With the end of the year approaching and the holiday shopping season in full gear, you’ve likely seen an obscene amount of limited-time offers, sales, and seasonal promotions in your inbox and elsewhere. Some of these offers work fantastically well and pique our interest, while others are immediately deleted.
The secret is that there’s an art to urgency. And once you build that sense of immediacy, you must delicately navigate your excited buyers toward the action you want them to take.
Here are some tips on how to create limited-time offers that boost your leads and sales, and infuse your marketing copy with a little excitement to boot.
Create clickable headlines. Lure readers to click on your headlines by immediately creating desire. Research shows that humans are more driven by the desire to avoid pain than the desire to achieve pleasure, so speak to what your prospects want to evade right away. For example, most online buyers prefer to receive free shipping, so a headline that announces this kind of offer is sure to get a second look.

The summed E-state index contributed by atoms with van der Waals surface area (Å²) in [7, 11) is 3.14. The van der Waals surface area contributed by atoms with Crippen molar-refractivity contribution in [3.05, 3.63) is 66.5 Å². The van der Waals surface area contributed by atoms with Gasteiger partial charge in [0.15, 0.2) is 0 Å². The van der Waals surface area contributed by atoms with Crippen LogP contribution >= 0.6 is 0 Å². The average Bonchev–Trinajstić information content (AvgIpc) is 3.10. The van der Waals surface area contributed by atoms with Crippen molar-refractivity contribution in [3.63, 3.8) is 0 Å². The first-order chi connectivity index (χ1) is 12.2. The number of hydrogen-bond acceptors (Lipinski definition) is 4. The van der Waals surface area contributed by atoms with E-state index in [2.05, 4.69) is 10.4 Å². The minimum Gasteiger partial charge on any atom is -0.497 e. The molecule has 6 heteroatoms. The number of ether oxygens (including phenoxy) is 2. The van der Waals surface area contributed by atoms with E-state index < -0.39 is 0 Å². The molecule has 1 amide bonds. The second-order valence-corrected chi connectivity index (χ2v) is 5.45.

Be timely. Your offer needs to be relevant to what’s happening now. Specials on chocolates should happen around Valentines Day, and the perfect time to offer a whitepaper on social media marketing is right after Twitter unveils new developments in its advertising options. Timeliness in your offers further evokes its fleeting nature and subtly instills in your buyers a sense of immediacy.
Offer what people want. All of your limited-time offers must be what your prospective buyers actually like—or better yet, what they need. Try having a sale on your most popular product or service, and watch your conversion rates climb.
Hurry! Time is short. A limited time offer that extends for eight months is not “limited.” Making your offer’s timeframe shorter (and promoting that) will make people jump at the chance to get it before it’s gone. Victoria’s Secret does a nice job with this—almost all of their Angels Rewards come with a deadline by the week’s end.
Be exclusive. If you want to cause even more of a scramble, limit the number of people who can receive your offer. If the first 100 people to register get in free, people will be quicker to sign up.
Use your calls to action wisely. Remember—time is running out, and you need your prospects to move. Don’t waste the urgency you created with a wimpy call to action. Tell your readers what you want them to do, and make the buyer process as streamlined and simple as possible so they don’t lose the buying momentum your limited-time offer copy instilled.
Which limited-time offers have resonated with you as a buyer in the past? Share it in the comments section below!